It wasn’t a bad-looking house. It had personality, I had to admit. It was strategic placing to put in next to the newer, nicer homes. My father bought it for her on the happy day that she finally moved out of our house. His taste was questionable, but from the conversations I had overheard when Monica talked to her friends, she adored the place. But what was I doing here? I was a rising star; Monica didn’t even have a doorman.

Morgan said goodbye and sped back down the road toward our hangar. Monica’s chauffeur, Evela waved at me. I dumped all my stuff into the front hall. Monica’s house was bigger than it looked on the outside. I looked around at the interior front entrance. The entire house was furnished with wooden decor. The kitchen was the only room with painted walls, which were yellow. There were wooden statues of exotic objects placed in a seemingly random order everywhere. Monica was standing at the top of a wooden staircase, looking at me. Zac was at her feet.

“I put your stuff in your room,” she said. She spread her arms wide. “So what do you think?”


“You up for a tour?”


She bit her lip. “Okay. Your room’s the one at the top of the stairs. Supper’s in two hours.”

I stalked up the stairs.

The bed was okay. The headboard was thick enough to put books on. Next to it was a wooden bookshelf filled with more books, and there was a sofa, a desk, and a balcony with French doors. The walls were painted medium plum with white trim to match the bedspread. I went out to the balcony instead of collapsing on the bed.

Cars zoomed back and forth below me. The sun was casting a strange shadow that made the street seem golden. The disgusting smell of fast food and gasoline tinted the sticky, putrid air.

I didn’t go down for supper, and Monica didn’t come up to get me. Suddenly, Lady Gaga’s Alejandro blasted from my pocket. Joe.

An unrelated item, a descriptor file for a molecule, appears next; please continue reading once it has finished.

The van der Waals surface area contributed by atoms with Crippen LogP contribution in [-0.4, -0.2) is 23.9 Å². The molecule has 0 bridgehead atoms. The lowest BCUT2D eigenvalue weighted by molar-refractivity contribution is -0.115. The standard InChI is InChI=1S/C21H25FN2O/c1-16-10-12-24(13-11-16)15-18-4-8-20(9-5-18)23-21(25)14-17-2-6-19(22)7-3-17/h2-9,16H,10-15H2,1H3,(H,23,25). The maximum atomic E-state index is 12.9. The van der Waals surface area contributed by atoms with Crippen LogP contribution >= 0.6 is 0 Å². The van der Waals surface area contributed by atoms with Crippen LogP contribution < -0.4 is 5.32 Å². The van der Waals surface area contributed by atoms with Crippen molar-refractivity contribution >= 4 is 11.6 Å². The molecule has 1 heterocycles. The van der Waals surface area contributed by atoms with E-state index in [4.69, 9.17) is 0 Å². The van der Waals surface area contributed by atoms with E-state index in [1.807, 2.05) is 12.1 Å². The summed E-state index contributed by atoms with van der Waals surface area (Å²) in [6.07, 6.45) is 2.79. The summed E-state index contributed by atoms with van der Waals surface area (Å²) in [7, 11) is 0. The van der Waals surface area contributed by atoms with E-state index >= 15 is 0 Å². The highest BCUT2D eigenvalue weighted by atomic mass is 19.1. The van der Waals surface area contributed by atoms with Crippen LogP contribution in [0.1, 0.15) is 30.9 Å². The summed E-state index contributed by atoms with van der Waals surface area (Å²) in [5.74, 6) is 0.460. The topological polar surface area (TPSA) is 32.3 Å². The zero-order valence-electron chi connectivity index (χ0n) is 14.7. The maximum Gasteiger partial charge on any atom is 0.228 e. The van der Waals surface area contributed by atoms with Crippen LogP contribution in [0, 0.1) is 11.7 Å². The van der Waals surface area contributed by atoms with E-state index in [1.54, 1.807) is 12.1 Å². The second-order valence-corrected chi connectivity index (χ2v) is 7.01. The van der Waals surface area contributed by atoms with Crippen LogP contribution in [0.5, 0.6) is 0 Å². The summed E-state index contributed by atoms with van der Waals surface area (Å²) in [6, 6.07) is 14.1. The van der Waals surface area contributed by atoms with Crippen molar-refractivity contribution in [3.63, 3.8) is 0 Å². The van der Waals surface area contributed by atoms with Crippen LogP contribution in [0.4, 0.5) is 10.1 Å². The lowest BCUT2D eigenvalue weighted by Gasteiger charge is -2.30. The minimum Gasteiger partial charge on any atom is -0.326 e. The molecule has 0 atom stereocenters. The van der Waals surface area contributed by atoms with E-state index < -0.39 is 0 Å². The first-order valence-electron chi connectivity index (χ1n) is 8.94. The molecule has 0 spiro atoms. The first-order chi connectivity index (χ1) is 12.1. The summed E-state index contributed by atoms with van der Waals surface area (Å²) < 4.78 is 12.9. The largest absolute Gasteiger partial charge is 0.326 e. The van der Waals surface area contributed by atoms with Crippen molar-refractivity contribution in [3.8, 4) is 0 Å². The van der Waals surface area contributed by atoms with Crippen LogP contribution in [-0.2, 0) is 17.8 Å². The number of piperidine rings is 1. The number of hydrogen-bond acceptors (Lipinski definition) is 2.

“Hanuara.” His voice was even, in that calm-before-the-storm way. but why was he mad at me? It wasn’t like I had done anything but try to keep up with the schedule he had created for me.

“How are you, Joe?” I was trying to keep my composure.

“How do you think I am, Hanuara? I’ve been trying to reach you for the past couple hours.”

“I’m sorry, Joe, I couldn’t stop her! She’s crazy; I didn’t even get any say—”

But he cut me off. “I don’t want to hear any excuses. I just phoned to tell you that I am not happy, not at all, and that as soon as you think you can I want you to talk to your mother. Maybe you can convince her to let you do just one show.”

“And which one would that be?”

He paused, for suspense. “Iris.”

At first I wasn’t sure I heard him right. “JOE! NO WAY YOU DIDN’T!”

“Hanuara, calm down!” Joe laughed, himself again. “It’s at the end of the summer, August twenty-fourth, and only if you can talk to your mother.”

“Oh, my gosh, that’s awesome! I love you, Joe!”

My phone snapped shut and I did a twirl. Iris was a summer wear and accessory franchise that exported all over the world. Lady Kate had modeled for them. Ursula Lansfield, Megan Christensen, Harriet Weatherson. They had all left their imprints on the Iris runway. This was bigger than Hans Bleint. It was bigger than Juanita June. It wasn’t just big, it was huge. I didn’t know anyone bigger. If you got in with Iris once, you are set for the rest of your career, and when you retire, you could buy a space agency. You could buy NASA and leave them all with million-dollar pensions. You could do whatever you wanted.

You leave everyone else eating your dust.

There was no way mom could say no to this. No way at all. And even if she did, Dad would pull through for me. There was no way this wasn’t going to happen. I hadn’t even remembered to ask Joe which of his third cousins were connecting to this one. Frankly, I didn’t care. I was going to be an Iris model!!!